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South Africa: Povaddo Results



An international survey commissioned by PMI and conducted by independent research agency Povaddo in summer 2022 reveals that the public expects disruptive innovation to address a range of global issues in the next 10–20 years, from reducing smoking rates and ensuring affordable healthcare to combating climate change. Moreover, respondents in the 14 countries surveyed believe that the needed innovations will be achieved sooner if governments and businesses work together. Significant change happens soonest when all relevant parties collaborate.

Povaddo conducted the online survey on behalf of PMI between July 19 and August 10, 2022. The survey was fielded among 17,207 general population adults aged 21 and older and a booster sample of 201 policy elites and 281 business elites in 14 countries: Argentina, Brazil, Colombia, Costa Rica, Dominican Republic, Germany, Italy, Japan, Mexico, Panama, Philippines, Sweden, United Kingdom, and United States. Approximately 1,100 interviews were collected in each country. A similar study was conducted in Saudi Arabia. Data have been weighted by age, gender, and nicotine product use per market to match national statistics. Results are accurate to a margin of error of ±1 percent.

In South Africa, a total of 2,003 interviews were conducted. The data was weighted to be representative of the online population among variables such as age, gender, region, and nicotine product usage.

These findings indicated an overwhelming desire for more balanced regulation, and access to accurate information about better alternatives for adults who would otherwise continue smoking.

Confusion is preventing a third of adults from making better choices

We know that quitting tobacco and nicotine altogether is always the best choice any adult smoker can make. But those who don’t should at least have [the option] [access to the right information] to consider scientifically substantiated alternatives. These alternatives are not risk-free and provide nicotine, which is addictive. However, they are a much better choice than continuing smoking.

When asked about these smoke-free alternatives, a third of adult smokers claimed that confusion prevented them from making a better choice — with 4 in 10 agreeing that information provided by governments was ‘unclear or conflicting.’ When governments offer easy access to clear and factually accurate information, more people have the tools to make their own informed decisions.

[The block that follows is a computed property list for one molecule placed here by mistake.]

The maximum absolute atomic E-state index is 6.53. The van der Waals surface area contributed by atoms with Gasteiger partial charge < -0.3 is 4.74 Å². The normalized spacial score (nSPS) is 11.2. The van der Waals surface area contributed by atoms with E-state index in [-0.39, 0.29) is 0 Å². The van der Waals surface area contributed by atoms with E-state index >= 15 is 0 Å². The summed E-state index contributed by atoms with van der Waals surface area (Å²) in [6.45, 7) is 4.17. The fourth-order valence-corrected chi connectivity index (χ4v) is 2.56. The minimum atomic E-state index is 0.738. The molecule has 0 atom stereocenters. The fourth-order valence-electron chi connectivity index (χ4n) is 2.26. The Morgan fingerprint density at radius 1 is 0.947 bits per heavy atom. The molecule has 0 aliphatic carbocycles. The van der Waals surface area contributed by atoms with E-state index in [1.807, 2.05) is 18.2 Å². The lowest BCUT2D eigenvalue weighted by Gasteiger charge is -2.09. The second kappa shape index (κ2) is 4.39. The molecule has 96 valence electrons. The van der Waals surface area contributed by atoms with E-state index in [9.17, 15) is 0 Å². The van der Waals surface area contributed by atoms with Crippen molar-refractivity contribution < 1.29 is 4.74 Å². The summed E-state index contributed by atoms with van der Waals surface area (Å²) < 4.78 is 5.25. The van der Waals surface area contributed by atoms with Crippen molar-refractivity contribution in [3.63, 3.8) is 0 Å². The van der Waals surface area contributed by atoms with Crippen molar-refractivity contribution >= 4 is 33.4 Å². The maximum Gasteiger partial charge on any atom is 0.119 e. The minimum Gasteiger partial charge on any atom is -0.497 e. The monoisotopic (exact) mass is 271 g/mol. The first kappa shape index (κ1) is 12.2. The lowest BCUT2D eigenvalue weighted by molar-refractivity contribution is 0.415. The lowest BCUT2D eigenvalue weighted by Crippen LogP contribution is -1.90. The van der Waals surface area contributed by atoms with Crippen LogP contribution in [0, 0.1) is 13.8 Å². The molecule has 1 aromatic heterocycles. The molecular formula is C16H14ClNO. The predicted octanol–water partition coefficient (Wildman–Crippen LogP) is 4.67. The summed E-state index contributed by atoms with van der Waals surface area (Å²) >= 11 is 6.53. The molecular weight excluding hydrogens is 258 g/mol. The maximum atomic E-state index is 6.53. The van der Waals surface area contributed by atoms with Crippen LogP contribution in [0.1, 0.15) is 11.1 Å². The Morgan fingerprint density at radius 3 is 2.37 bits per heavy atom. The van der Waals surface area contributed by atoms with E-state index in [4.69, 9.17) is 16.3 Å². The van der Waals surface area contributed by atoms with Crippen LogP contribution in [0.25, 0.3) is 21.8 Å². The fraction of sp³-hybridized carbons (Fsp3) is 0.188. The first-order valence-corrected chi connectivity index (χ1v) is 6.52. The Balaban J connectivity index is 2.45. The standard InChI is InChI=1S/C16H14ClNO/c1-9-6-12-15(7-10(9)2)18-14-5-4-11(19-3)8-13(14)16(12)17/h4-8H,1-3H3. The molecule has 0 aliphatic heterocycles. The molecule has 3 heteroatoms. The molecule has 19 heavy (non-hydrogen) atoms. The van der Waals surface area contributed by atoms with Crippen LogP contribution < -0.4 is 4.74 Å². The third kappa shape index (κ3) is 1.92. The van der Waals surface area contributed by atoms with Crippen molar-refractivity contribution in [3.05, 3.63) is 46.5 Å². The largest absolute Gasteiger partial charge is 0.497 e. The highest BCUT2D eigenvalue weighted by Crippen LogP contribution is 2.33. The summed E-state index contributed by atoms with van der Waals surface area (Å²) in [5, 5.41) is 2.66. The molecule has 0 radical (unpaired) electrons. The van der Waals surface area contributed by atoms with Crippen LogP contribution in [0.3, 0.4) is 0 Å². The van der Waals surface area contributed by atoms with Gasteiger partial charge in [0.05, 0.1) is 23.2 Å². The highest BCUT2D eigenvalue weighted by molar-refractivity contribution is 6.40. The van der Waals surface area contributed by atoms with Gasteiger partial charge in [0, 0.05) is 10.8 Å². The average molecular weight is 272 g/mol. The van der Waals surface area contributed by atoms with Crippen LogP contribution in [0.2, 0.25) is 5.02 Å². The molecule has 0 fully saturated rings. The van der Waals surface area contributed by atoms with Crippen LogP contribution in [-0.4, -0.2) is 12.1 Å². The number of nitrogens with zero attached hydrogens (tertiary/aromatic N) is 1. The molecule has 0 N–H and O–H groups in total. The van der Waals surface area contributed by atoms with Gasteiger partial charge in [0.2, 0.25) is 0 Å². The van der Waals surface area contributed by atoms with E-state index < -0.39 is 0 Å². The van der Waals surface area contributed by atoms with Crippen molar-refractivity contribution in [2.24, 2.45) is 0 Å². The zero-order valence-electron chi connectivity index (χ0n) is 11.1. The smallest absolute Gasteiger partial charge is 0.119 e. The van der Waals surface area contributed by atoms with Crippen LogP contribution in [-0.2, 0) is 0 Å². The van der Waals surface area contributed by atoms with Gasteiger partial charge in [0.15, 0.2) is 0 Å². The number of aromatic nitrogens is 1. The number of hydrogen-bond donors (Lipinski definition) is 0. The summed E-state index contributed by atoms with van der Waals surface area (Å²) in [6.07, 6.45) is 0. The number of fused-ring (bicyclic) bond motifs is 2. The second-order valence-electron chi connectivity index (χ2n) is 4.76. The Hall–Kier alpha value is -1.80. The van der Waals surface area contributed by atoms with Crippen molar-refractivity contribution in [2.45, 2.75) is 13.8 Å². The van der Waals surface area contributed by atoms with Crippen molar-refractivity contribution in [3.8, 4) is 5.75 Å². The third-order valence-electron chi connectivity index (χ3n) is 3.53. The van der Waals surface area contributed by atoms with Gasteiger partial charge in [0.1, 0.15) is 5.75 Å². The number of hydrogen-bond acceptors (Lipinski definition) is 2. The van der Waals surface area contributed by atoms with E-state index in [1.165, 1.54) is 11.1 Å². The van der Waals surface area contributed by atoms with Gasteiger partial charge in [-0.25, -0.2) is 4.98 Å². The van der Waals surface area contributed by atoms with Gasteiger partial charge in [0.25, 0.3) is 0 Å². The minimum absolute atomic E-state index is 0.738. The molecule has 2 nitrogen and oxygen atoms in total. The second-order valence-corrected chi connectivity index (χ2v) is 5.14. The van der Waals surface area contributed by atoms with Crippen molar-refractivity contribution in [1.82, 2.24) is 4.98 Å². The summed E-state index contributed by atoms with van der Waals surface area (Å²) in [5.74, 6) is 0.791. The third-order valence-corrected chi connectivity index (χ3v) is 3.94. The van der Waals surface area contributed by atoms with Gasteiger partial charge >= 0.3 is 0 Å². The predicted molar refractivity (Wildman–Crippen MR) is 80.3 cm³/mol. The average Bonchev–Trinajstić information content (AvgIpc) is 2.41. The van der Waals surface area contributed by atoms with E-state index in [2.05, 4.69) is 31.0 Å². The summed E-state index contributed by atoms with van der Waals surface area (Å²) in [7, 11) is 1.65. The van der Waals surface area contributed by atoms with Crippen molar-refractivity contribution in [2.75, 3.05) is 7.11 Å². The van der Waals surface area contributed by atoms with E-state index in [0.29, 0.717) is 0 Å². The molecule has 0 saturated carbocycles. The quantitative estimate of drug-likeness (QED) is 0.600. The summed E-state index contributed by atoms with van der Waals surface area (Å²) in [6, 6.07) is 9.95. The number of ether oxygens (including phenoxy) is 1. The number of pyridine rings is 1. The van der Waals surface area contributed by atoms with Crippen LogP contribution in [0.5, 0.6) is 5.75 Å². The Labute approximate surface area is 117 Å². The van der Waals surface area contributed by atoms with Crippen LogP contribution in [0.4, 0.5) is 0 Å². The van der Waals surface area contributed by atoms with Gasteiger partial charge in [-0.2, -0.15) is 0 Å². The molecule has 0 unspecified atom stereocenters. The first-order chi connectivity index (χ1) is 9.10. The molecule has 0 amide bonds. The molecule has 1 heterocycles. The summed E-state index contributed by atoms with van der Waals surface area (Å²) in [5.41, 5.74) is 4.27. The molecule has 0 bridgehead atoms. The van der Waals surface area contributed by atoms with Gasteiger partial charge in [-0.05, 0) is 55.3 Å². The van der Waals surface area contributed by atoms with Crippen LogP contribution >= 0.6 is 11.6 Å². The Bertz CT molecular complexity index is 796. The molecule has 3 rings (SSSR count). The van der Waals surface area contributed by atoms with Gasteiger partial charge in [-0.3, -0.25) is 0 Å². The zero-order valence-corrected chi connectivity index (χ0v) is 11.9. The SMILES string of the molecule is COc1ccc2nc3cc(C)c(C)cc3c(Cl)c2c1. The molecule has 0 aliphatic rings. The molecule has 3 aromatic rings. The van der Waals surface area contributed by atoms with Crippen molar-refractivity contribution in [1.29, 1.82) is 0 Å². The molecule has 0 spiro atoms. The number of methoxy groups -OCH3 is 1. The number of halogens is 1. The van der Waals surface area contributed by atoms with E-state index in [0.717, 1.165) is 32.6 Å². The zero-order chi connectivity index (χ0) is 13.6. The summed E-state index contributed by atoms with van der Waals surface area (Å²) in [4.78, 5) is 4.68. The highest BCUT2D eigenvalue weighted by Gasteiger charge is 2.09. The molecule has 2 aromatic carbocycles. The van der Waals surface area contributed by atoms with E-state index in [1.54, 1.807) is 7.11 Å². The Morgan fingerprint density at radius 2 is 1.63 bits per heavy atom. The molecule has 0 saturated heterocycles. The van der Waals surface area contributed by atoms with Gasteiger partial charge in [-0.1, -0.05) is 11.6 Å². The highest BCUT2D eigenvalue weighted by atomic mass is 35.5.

Only half of the people we spoke to knew the facts about nicotine

More than 6,000 chemicals have been identified in cigarette smoke, approximately 100 of which are classified as harmful or potentially harmful by public health authorities. The high levels of these chemicals in the smoke of burning cigarettes is the primary cause of smoking-related diseases. Nicotine is addictive and not risk-free, but it is not – as some mistakenly believe – the primary cause of these diseases.

Only half of those we spoke to know the real facts about nicotine. This demonstrates that access to clearer information is needed so that adults who would otherwise continue smoking have the tools to consider switching to better alternatives. By eliminating combustion (and smoke as a result) scientifically substantiated smoke-free products significantly reduce the levels of harmful chemicals compared to cigarette smoke.

83% of users felt their opinions have been excluded for too long

Overall, our survey found that 83% of nicotine users felt their opinions had been excluded for too long and a more balanced approach to regulation is needed. By failing to take public opinion on board,marginalizing nicotine users through tough regulations, the government risks alienating sections of the population.

An inclusive environment provides the means to develop and deliver solutions for everyone. In the case of tobacco harm reduction, there are opportunities to advance people-centric, scientifically substantiated approaches to accelerate the end of cigarettes.

Yet smokers are being excluded from the conversation. 79% of those we spoke to agreed that governments should consider the role better alternatives could play in making South Africa smoke-free.

Sensible regulation is needed. Regulation that understands that smoke-free alternatives in helping those adults who would otherwise continue to smoke to move away from cigarettes, while protecting youth and non-smokers.

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